The pressure hull was made of mild steel and it was 10,75 in (19 mm) thick, with a  maximum diameter of 6,5 ft and a minimum diameter of 4,9 ft. There  were three 128mm windows and a 15,75 in. hatch. The submersible could host two crew members in prone position for 4 hours (max. 24hours).The SP-350 was powered by a centrifugal water pump of 1-2 HP and a maneuvering control was taken by two  jets which could be rotated up to 270 degrees. Buoyancy control was achieved by an internal ballast tank of 55lt and a mercury trim system. The emergency features consisted of 300 lbs of releasable mercury,400 lbs of releasable emergency weight and an  inflatable conning tower. Electrical power was produced by six lead-acid batteries (105 amp/hr each).

 

Left: The diving saucer during tests at the Naval Ocean Systems Center (NOSC) of the US Navy.

     Right: An underwater shot of the SP-350.

 During the first expedition tothe Britannic in 1976, Jacques Cousteau used the SP-350 for the exploration of the debris field. There were some "special"  passengers who also took a dive with the submersible in order  to see the sunken liner:William Tantum (then president of the Titanic Historical Society), Sheila Macbeth Mitchell(a survivor who had served as a nurse on the ship) and  Mikis Theodorakis  (a famous Greek composer).

 

Sources:

Mailing list archives at www.psubs.org

Naval Ocean Systems Center (NOSC) website (left photo)

Encyclopedia Cousteau - 1983 (right foto)

 

 

Remora 2000: "Thetis"

Length: N/A  Beam: N/A  Height: N/A  Weight: N/A  

Payload: 300kgMax. speed: N/A Max. depth: 610m

 

 This twin-seat submersible was built by the French company COMEX for the Greek National Centre of Marine Research (NCMR). It is quite similar to the DR1002 with a large acrylic sphere hosting the pilot and an observer. The Remora 2000 is also described as a "sub-sea helicopter" due to the exceptional performance of her five thrusters (hosted in 450 mm diameter nozzles) and to her computer-controlled hydraulic propulsion system. The latter is an evolved electronic system which controls all the parameters of navigation and is also responsible for the energy management. The submersible has a very user-friendly piloting system, through the use of a simple joystick, which enables a single-hand control of all the important functions needed for diving. Safety features include a 105kg drop weight and two inflatable "buoyancy collars" that make the submersible unsinkable, even if the sphere is filled with water. External lighting consists of four quartz halogen searchlights and two high-power searchlights. The Remora 2000 is also fitted with a remote-controlled arm and a complex system of TV cameras and sonar:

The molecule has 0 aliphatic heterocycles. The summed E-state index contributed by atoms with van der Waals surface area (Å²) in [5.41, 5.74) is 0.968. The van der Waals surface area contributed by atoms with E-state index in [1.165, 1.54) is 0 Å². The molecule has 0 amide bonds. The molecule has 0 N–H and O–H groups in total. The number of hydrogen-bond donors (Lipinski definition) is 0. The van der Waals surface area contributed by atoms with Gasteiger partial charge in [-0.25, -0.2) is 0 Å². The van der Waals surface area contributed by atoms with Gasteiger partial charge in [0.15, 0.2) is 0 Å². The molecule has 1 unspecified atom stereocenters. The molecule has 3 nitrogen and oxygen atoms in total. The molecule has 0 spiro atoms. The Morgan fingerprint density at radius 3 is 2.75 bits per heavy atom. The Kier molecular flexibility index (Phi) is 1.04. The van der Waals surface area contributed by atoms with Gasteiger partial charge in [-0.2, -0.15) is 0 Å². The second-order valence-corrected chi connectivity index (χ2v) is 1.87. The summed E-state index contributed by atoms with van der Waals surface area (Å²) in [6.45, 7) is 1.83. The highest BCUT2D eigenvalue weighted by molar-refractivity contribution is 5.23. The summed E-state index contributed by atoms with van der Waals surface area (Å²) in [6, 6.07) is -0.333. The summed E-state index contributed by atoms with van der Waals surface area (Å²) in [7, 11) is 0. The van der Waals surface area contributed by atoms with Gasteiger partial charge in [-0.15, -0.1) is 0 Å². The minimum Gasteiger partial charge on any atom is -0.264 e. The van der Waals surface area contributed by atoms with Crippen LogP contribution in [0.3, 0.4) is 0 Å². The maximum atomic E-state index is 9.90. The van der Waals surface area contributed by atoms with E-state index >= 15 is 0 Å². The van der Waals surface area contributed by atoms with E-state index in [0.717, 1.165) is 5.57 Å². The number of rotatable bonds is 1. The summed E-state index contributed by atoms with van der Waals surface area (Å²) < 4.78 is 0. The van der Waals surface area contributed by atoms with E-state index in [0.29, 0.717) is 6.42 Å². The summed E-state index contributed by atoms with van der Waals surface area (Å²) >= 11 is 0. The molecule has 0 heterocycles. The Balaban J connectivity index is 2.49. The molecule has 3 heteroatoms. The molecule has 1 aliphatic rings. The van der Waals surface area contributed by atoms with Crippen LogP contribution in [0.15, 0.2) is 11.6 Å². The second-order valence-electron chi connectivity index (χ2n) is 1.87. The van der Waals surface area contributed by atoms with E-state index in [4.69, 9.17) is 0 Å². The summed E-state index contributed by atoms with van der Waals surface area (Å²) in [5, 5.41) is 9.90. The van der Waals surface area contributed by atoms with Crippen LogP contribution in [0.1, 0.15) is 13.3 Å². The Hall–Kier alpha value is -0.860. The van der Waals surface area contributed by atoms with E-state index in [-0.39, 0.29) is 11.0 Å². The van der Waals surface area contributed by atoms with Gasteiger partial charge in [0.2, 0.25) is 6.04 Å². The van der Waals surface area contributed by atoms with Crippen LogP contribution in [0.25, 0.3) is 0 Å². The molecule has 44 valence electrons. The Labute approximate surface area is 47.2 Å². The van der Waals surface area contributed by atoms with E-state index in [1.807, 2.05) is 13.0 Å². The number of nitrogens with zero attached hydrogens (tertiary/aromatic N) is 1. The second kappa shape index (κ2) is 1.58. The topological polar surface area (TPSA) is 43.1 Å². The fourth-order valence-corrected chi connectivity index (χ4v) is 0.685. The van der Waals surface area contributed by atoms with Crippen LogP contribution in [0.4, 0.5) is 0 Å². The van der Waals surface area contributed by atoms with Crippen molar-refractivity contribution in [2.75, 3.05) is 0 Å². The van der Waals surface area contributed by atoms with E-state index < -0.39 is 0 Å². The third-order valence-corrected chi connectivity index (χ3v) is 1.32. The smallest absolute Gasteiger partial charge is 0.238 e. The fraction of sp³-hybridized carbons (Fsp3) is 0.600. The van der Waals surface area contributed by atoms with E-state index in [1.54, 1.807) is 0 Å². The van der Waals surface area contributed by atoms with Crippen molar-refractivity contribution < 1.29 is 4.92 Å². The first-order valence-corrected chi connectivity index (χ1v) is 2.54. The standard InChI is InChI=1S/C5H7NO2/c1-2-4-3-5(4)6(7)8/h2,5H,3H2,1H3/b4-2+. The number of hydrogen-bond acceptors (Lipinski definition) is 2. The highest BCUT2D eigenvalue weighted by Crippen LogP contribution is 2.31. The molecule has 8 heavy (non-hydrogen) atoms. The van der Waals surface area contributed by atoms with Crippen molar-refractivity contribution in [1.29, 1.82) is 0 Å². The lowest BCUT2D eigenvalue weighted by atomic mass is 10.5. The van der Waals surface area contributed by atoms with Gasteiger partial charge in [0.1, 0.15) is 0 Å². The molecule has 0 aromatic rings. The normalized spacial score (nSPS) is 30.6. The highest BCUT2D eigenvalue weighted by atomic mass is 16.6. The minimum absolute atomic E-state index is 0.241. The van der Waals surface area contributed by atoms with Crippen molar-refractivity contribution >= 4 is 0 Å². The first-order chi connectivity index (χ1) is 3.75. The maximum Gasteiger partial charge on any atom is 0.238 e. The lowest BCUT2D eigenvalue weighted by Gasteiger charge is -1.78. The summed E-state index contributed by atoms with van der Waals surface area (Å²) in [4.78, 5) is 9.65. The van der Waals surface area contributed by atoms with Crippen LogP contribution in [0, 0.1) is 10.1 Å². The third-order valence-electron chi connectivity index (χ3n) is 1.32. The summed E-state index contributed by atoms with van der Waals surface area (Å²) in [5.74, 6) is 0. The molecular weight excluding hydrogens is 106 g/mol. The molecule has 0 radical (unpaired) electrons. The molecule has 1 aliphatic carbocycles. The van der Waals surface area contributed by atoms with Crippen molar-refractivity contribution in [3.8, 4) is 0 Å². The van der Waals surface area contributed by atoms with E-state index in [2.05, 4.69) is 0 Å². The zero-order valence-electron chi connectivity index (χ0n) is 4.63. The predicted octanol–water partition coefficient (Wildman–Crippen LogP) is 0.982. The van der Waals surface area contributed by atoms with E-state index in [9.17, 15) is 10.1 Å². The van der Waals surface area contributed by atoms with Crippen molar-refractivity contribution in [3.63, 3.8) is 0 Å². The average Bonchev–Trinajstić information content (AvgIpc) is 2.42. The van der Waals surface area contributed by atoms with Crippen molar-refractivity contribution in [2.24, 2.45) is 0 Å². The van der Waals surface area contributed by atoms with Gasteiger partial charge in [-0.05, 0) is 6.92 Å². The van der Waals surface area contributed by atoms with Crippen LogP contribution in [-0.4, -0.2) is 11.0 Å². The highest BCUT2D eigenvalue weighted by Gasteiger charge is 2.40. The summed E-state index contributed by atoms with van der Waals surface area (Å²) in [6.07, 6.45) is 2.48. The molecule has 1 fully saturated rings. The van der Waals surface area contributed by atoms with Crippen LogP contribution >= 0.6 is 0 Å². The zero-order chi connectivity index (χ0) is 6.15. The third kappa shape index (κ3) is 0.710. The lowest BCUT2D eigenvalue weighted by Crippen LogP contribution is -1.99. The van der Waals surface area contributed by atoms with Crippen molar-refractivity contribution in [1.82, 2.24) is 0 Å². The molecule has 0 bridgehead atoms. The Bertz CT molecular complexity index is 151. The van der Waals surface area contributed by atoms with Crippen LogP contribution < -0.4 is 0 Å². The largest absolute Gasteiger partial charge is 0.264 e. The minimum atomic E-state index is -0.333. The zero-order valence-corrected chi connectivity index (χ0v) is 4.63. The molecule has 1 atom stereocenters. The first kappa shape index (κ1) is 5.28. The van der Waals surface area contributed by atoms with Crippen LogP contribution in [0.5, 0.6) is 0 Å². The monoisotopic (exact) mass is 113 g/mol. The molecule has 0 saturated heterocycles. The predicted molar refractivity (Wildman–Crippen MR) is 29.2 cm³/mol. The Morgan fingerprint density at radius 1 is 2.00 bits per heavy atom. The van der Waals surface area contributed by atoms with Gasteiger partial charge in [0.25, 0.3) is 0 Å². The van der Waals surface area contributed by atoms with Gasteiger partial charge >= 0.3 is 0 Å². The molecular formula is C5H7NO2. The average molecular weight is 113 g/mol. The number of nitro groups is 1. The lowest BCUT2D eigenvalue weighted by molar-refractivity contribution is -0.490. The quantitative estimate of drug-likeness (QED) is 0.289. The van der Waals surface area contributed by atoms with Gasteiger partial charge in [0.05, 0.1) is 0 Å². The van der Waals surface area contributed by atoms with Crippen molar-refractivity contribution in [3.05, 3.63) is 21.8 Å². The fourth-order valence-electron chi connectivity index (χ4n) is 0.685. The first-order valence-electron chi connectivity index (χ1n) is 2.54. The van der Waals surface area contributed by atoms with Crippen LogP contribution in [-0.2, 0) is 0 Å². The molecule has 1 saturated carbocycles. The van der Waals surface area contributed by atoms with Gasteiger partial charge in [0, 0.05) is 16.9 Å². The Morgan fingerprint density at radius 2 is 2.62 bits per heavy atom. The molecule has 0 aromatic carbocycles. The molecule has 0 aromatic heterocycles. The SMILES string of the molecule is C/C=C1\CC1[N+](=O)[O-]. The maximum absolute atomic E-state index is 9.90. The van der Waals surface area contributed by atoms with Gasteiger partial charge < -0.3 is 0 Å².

bullet high resolution 725 kHz scanning sonar
bulletscanning profiler 
bullethigh resolution and sensitivity color video camera
bulletvery high sensitivity B/W camera
bulletrear-view color video camera for increased safety during the exploration of wrecks
bulletvideo recorder

 

Left: The research vessel Aegaeo. Right: The Thetis just before the dive to the Britannic.

 

The submersible owned by the NCMR is named Thetis and operates in tandem with the Centre's research vessel Aegaeo (778tons, 12knots). She hosts 18 scientists and 22 crew and is fitted with modern scientific equipment. The Thetis dived to the Britannic in 2001 under the command of Kostas Thoctarides, a well-known commercial diver. The observer was Giorgos Avgeropoulos , a TV-reporter from the Greek channel ALPHA. The purpose of the dive was mainly to test some new equipment installed on the submersible but Avgeropoulos found the chance to film many parts of the wreck. The footage was broadcasted  by ALPHA some days later.

 

Sources:

COMEX official website

NCMR official website